Following the reopening of Jurong Bird Park, River Safari and Singapore Zoo, Night Safari will resume operations from 30 July 2020, from Thursdays to Sundays, as well as eve of and on public holidays. Full details are available here.
Announcement 2 of 7:
The following Park Experiences are temporarily suspended due to safe distancing measures:
Elephant Token Feeding
Keepers' Chit Chat
Announcement 3 of 7:
The Play Area at KidzWorld is temporarily closed due to safe distancing measures. Pony rides, Falabella grooming and Rabbit petting at Buddy Barn at KidzWorld are temporarily suspended due to safe distancing measures.
Announcement 4 of 7:
The following F&B/Retail outlets are temporarily closed due to safe distancing measures:
Shaw Amphitheatre Gift Shop
Announcement 5 of 7:
Our shows are operating at limited capacity as part of the necessary Safe Management Measures. We seek your understanding that once full, we will be unable to accept more guests.
Announcement 6 of 7:
The following exhibit will be closed due to upgrading works:
Frozen Tundra (Till further notice)
Black Howler Monkey (17 Sep - 1 Oct 20)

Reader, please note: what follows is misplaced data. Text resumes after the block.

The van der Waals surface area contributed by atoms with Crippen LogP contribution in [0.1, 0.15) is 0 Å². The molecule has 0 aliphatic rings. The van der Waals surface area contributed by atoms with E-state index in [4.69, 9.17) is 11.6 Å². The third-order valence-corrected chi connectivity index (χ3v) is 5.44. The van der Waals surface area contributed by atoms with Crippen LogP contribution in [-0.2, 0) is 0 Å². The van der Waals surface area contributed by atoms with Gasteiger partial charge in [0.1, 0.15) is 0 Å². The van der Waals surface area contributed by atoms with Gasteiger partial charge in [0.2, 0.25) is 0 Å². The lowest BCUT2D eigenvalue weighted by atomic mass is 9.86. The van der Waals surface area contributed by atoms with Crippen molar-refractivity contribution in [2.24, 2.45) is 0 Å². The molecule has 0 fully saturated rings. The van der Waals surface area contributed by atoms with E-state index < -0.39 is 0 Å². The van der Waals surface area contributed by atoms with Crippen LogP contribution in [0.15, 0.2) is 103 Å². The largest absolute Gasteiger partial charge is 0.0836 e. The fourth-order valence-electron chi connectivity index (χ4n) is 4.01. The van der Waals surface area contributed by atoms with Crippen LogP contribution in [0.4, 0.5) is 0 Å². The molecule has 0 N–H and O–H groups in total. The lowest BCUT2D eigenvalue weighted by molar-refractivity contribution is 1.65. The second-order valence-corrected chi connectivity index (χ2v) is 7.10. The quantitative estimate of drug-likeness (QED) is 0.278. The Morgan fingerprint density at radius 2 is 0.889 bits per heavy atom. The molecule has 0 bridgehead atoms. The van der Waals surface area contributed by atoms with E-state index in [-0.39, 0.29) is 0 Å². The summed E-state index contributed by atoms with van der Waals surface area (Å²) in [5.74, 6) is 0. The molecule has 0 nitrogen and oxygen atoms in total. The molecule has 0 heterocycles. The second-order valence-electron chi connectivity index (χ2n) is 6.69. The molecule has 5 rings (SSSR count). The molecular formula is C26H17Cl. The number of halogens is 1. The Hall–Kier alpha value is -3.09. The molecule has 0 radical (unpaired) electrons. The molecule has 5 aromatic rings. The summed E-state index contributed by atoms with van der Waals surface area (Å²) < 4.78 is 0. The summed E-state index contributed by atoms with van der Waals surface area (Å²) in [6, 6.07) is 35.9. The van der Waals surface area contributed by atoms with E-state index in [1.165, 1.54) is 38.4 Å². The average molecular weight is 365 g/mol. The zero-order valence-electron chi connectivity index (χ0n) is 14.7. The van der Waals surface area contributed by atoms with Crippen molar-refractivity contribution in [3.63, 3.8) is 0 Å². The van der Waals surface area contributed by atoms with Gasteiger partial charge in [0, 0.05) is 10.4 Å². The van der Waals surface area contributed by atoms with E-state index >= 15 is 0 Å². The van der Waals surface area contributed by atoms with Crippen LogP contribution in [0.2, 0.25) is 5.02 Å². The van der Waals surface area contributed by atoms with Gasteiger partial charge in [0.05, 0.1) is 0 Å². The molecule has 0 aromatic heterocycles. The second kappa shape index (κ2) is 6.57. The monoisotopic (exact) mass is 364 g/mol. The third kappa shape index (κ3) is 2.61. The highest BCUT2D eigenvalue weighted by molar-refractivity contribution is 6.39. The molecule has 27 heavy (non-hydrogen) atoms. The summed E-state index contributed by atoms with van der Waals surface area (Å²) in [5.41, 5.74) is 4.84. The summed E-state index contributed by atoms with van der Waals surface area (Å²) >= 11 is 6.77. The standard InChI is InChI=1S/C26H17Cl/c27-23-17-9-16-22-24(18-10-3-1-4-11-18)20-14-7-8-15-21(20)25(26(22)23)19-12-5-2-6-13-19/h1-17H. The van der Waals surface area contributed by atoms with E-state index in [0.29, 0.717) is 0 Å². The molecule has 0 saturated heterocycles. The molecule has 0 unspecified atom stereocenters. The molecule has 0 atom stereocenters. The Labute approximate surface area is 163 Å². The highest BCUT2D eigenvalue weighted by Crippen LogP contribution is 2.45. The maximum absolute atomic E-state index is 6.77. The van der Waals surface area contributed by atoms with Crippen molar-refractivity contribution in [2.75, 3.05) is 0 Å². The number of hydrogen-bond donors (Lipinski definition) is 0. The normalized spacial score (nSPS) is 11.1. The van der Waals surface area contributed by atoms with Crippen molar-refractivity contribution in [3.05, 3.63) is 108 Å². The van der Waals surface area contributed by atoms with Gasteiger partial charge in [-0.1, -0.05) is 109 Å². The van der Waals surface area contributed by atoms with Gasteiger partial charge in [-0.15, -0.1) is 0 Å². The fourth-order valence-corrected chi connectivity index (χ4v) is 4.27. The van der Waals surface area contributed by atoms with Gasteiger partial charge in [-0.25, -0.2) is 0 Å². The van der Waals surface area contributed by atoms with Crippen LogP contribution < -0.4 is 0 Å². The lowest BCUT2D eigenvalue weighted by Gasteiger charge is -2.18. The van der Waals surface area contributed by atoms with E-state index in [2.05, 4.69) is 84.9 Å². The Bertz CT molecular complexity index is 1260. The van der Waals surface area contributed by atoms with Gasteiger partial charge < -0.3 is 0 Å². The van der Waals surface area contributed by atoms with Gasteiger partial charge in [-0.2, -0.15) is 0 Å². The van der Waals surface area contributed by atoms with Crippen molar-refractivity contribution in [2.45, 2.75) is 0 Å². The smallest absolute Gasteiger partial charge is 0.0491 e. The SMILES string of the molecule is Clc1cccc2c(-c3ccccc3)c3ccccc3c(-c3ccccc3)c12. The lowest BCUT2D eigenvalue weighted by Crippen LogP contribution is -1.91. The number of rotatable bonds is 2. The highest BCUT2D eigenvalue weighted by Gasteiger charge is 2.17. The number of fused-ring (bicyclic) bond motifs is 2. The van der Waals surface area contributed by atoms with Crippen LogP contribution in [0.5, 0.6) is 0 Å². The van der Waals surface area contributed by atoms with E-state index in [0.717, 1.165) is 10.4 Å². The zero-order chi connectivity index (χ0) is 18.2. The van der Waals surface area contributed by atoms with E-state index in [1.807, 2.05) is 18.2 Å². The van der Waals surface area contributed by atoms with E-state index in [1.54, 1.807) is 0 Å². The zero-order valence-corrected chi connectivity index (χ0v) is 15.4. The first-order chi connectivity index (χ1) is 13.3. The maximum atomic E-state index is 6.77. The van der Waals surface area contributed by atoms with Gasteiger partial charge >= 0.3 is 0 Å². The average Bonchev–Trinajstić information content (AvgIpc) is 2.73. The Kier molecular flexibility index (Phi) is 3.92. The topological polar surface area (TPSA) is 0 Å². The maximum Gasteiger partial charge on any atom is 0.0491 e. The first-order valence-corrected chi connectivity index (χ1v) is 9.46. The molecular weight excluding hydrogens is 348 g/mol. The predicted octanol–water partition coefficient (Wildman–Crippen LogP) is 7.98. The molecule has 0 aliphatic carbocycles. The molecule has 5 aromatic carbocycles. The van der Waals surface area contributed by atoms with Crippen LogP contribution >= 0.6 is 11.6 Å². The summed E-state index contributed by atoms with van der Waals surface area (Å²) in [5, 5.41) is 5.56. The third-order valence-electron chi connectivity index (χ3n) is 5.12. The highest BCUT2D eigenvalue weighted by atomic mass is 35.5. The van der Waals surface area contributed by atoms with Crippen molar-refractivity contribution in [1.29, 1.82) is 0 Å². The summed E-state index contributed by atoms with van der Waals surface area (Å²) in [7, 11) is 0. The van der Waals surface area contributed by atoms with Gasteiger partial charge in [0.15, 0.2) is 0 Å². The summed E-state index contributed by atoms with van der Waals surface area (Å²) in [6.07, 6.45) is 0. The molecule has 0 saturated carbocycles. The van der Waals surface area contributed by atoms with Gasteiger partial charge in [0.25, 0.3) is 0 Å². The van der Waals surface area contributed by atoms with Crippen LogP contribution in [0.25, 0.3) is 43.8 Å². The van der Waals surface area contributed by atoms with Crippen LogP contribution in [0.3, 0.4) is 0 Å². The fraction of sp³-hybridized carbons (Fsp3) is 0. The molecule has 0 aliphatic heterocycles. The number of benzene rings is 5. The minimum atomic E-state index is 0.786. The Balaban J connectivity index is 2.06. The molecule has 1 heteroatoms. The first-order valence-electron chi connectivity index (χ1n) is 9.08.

Babirusa (18 Sep 20)
Zebra (21 Sep - 5 Oct 20)
Sealion (21 Sep - 25 Sep 20)
Announcement 7 of 7:
The following exhibits/facilities will start from 1030am on 7 & 8 Oct 20 due to a Bi-Annual Carousel Drill
The green basilisk lizard is also known as the plumed or double-crested basilisk. Males can be distinguished by the showy crests on their heads and backs, which are used to impress females.
Adult males have four crests: a tiny one just behind the eyes, a larger one at the back of the head, a dorsal crest and a crest running the length of its tail. Females and juveniles have reduced crests, only at the head and tail. Part of the iguana family, green basilisks grow to be anywhere from 60-90cm, their long, whip-like tail inclusive. This lizard's hind limbs, which are much longer than its front ones, are built for sprinting.
‘Walking’ on water
If frightened while on land, these lizards dash away on their hind legs at speeds of over 11 km/hr. That speed, along with their specialised feet structure, allows them to run across a fair distance of water without breaking the surface tension.
The long, flat toes on their rear feet have fringes of scaly skin on the bottom, which unfurl when the lizards splay their toes in the water,increasing surface area. As they continue to slap their feet hard against the water, a tiny pocket of air is created. This keeps them from sinking, provided their speed is maintained. They can move along the water surface in this way for 4.5m or more.
When the lizards tire, their pace slackens and gravity subsequently takes over. Dropping on all fours, the lizards become partially submerged and swim in continuation of their flight. They have strong swimming skills and can remain underwater for 10-30 minutes.
If threatened while they’re up in a tree overhanging water, they can drop right into the water and sprint, upright, at more than a metre per second across the surface.